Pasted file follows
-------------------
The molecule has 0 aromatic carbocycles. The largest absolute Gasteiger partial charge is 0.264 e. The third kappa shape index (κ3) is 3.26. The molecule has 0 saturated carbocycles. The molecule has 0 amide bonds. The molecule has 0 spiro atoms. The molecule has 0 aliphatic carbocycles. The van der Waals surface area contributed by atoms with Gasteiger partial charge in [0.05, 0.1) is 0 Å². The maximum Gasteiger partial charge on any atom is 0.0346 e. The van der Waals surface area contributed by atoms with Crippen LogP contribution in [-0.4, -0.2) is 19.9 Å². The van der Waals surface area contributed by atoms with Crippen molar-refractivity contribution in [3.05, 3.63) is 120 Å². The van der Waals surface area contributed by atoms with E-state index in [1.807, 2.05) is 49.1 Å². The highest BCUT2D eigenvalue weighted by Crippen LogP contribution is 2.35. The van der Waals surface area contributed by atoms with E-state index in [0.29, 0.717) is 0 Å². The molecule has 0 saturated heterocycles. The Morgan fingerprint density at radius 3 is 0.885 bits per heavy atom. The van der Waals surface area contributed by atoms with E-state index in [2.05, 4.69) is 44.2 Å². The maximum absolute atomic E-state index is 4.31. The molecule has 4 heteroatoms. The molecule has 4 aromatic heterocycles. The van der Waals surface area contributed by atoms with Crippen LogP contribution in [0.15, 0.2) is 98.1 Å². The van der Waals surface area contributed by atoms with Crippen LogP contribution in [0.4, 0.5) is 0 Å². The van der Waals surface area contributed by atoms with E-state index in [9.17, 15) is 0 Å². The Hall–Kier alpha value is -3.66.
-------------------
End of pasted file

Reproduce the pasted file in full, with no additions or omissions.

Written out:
The molecule has 0 aromatic carbocycles. The largest absolute Gasteiger partial charge is 0.264 e. The third kappa shape index (κ3) is 3.26. The molecule has 0 saturated carbocycles. The molecule has 0 amide bonds. The molecule has 0 spiro atoms. The molecule has 0 aliphatic carbocycles. The van der Waals surface area contributed by atoms with Gasteiger partial charge in [0.05, 0.1) is 0 Å². The maximum Gasteiger partial charge on any atom is 0.0346 e. The van der Waals surface area contributed by atoms with Crippen LogP contribution in [-0.4, -0.2) is 19.9 Å². The van der Waals surface area contributed by atoms with Crippen molar-refractivity contribution in [3.05, 3.63) is 120 Å². The van der Waals surface area contributed by atoms with E-state index in [1.807, 2.05) is 49.1 Å². The highest BCUT2D eigenvalue weighted by Crippen LogP contribution is 2.35. The van der Waals surface area contributed by atoms with E-state index in [0.29, 0.717) is 0 Å². The molecule has 0 saturated heterocycles. The Morgan fingerprint density at radius 3 is 0.885 bits per heavy atom. The van der Waals surface area contributed by atoms with E-state index in [2.05, 4.69) is 44.2 Å². The maximum absolute atomic E-state index is 4.31. The molecule has 4 heteroatoms. The molecule has 4 aromatic heterocycles. The van der Waals surface area contributed by atoms with Crippen LogP contribution in [0.15, 0.2) is 98.1 Å². The van der Waals surface area contributed by atoms with Crippen LogP contribution in [0.4, 0.5) is 0 Å². The van der Waals surface area contributed by atoms with E-state index in [9.17, 15) is 0 Å². The Hall–Kier alpha value is -3.66.